- Concorde was a supersonic passenger airliner jointly developed and manufactured by Sud Aviation and the British Aircraft Corporation (BAC). After more than three decades in the sky, the entire fleet was retired in 2003.
- Concorde was not a commercially viable aircraft. The presence of a sonic boom limited its routes to those occurring over the open ocean. It was also heavy on fuel which made Air France and British Airways vulnerable to price hikes.
- Concorde’s fate was sealed by a fatal crash in 2000 and the September 11 terrorist attacks the following year. A collapse in the first-class market and consumer avoidance of air travel exposed the aircraft’s lack of commercial viability.
Concorde was a supersonic passenger airliner jointly developed and manufactured by Sud Aviation and the British Aircraft Corporation (BAC). Twenty aircraft were built, with British Airways and Air France the only two commercial companies to utilize them.
The Concorde was an extremely fast way to travel. It was one of only two supersonic jets ever produced, carrying 100 passengers and 9 crew at a cruising speed of 1,350 miles per hour. As a result, Concorde’s flagship New York to London route could be made with tailwinds in under three hours.
After its first commercial flight in 1976, all Concorde aircraft were retired in 2003. Many can now be found on public display in museums around the world.
So what happened to Concorde? How did an aircraft promising to be the future of air travel be reduced to a museum piece?
The Concorde produced a loud sonic boom when it eclipsed the speed of the sound. At ground level, the boom sounded like an explosion and had the potential to shatter glass.
This meant the Concorde could only be flown over water where it wouldn’t disturb people on the ground. Some countries flat out banned the aircraft from flying in their air space. In other countries, residents living near airports frequently complained about the noise.
Where a route could not avoid flying over land, the Concorde had to fly at slower speeds which made it no quicker than conventional aircraft.
BAC and Sud Aviation had difficulty selling the aircraft to airlines, with 12 canceling their orders three years before the first commercial flight.
In addition to the sonic boom issue, Concorde engines were heavy on fuel and thus had a limited range. With a total capacity of 100, the Concorde consumed the same amount of fuel as a Boeing 747 that could travel twice as far and carry four times more passengers.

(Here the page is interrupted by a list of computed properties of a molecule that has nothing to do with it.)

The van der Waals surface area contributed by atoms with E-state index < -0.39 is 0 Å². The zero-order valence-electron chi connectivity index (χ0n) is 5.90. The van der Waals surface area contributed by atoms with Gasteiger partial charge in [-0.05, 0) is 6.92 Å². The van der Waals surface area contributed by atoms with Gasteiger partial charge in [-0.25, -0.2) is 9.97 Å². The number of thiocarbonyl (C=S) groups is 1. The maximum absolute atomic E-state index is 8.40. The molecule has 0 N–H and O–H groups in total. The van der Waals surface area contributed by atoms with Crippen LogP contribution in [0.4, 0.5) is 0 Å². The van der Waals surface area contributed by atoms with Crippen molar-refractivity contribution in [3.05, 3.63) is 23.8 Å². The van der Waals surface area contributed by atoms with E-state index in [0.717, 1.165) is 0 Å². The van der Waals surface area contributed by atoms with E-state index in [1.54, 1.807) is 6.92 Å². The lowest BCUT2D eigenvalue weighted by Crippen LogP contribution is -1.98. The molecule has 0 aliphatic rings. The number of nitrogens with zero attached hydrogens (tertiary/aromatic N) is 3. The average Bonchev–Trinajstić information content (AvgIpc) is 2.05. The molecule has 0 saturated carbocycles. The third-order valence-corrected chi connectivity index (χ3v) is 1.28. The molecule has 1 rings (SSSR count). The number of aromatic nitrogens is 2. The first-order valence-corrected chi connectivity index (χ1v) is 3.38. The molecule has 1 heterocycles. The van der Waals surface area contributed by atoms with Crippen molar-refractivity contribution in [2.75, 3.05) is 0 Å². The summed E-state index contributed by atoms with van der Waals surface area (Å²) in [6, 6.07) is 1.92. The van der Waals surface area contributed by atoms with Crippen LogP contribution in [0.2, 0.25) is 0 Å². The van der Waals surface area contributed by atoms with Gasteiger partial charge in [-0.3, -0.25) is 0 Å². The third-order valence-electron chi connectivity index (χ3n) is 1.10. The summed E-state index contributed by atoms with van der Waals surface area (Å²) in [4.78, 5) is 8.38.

In most cases, the cost of fuel exceeded the profit from each flight – making the commercial viability of Concorde extremely vulnerable to high fuel prices.
Air France Flight 4590
In July 2000, an Air France Concorde crashed shortly after taking off from Paris. 109 people on board were killed plus four on the ground.
Investigators determined that the plane had run over a piece of metal debris from another aircraft, causing a tire to explode and ignite fuel in the wings.
The accident was not a failing of the Concorde itself, but it did provide the impetus for its eventual retirement. Both airlines were instructed to make safety modifications to the Concorde design which cost $150 million.
September 11 attacks
In a twist of fate, the first Concorde flight to test the new modifications landed in New York City moments before the first hijacked plane hit the World Trade Center.
In the aftermath of the attacks, aircraft around the world were grounded indefinitely.
When aviation did return to some normality, the premium first-class market collapsed and consumer confidence in air travel was low. To compensate for reduced patronage and increased safety restrictions, most airlines had to cut costs to survive.
This did not come naturally to British Airways and Air France. The airlines, who had only recently spent $150 million, would never recoup their costs.
Airbus withdrew maintenance support soon after, signaling the end of commercial operations for both airlines.
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